Syllabus Entrance
Printer Friendly
Email Syllabus

SW 305 Human Behav in Social Environ I
Bachman, Gary E.


Mission Statement: The mission of Park University, an entrepreneurial institution of learning, is to provide access to academic excellence, which will prepare learners to think critically, communicate effectively and engage in lifelong learning while serving a global community.

Vision Statement: Park University will be a renowned international leader in providing innovative educational opportunities for learners within the global society.

Course

SW 305 Human Behavior in  the Social Environment I

Semester

FA 2009 HO

Faculty

Bachman, Gary E.

Title

Associate Professor

Degrees/Certificates

MSSW, LSCSW

Office Location

MA226

Office Hours

Tues. 8:30-10:00A & 1:30-3:00P,   Thursday 9A-12P & 1:30-2:30P  Wednesday 9:00-12noon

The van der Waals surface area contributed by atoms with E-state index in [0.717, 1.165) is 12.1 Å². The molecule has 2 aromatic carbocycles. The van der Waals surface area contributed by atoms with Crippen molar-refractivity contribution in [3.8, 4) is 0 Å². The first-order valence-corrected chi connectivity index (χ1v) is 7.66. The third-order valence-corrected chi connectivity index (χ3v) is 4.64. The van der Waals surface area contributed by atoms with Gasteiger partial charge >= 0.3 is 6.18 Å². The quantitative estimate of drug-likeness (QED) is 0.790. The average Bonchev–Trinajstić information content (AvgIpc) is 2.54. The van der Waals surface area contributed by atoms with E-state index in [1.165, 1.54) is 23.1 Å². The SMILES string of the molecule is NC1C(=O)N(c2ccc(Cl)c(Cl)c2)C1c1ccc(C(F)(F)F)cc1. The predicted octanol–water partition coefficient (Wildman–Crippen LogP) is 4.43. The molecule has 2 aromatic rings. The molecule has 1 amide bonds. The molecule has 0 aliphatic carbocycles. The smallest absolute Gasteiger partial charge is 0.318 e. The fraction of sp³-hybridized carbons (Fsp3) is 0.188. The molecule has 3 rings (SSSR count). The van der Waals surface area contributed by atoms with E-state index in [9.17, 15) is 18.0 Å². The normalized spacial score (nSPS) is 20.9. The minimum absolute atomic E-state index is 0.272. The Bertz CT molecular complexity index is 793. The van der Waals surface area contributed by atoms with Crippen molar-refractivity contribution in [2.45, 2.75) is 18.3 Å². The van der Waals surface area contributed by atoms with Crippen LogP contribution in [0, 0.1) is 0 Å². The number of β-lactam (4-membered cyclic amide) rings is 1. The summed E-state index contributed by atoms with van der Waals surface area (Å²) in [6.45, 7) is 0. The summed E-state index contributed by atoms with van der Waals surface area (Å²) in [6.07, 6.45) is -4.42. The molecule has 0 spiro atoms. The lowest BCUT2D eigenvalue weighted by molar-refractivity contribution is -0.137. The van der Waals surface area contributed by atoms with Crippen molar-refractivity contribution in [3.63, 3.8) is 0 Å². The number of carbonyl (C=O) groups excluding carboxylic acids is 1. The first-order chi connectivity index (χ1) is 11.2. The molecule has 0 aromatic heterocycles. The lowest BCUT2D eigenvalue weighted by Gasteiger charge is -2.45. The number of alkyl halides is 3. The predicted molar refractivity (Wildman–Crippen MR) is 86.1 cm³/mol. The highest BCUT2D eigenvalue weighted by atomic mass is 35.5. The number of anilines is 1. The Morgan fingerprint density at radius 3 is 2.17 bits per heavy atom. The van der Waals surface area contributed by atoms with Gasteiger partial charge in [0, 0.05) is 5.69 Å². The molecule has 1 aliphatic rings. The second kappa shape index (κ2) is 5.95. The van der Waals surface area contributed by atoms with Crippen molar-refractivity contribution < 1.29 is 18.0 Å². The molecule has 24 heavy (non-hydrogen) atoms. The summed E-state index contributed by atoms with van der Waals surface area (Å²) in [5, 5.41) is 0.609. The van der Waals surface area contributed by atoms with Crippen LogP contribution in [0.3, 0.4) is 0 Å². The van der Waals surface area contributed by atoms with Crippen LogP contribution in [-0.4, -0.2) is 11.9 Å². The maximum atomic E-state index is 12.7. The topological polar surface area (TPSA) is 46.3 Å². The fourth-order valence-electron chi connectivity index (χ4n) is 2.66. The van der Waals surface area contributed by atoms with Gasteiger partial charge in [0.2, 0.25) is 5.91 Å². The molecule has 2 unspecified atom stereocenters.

Daytime Phone

816 584-6504

E-Mail

gary.bachman@park.edu

Semester Dates

August 18 - December 08, 2009

Class Days

--T-R--

Class Time

10:10 - 11:25 AM

Prerequisites

SW205, Conditional or Full Admission to Social Work Major

Credit Hours

3


Textbook:
REQUIRED: (Note: these will be the texts for this course as well as HBSE II SW405)

Human Behavior and the Social Environment  Micro Level: Individuals and Families   by Katherine van Wormer Oxford University Press 2007 ISBN-13 978-0-19-518756-4

Human Behavior and the Social Environment  Macro Level: Groups, Communities & Organizations     by Katherine van Wormer, Fred Besthorn & Thomas Keefe Oxford University Press 2007 ISBN-13 978-0-19-518754-0

Additional Resources:
NOTE: The course e-Companion site (www.parkonline.org ) includes required readings under “doc sharing. ” The readings are categorized by headings as noted in the course schedule. You are expected to prepare for class by reading these articles in addition to the assigned text, prior to the scheduled class discussion.

Supplemental Readings*: 
 
*Understanding Human Behavior 6th Edition Zastrow, C.H., &Kirst-Ashman, K.K. 2004 Brooks/Cole     ISBN 0-534-60831-0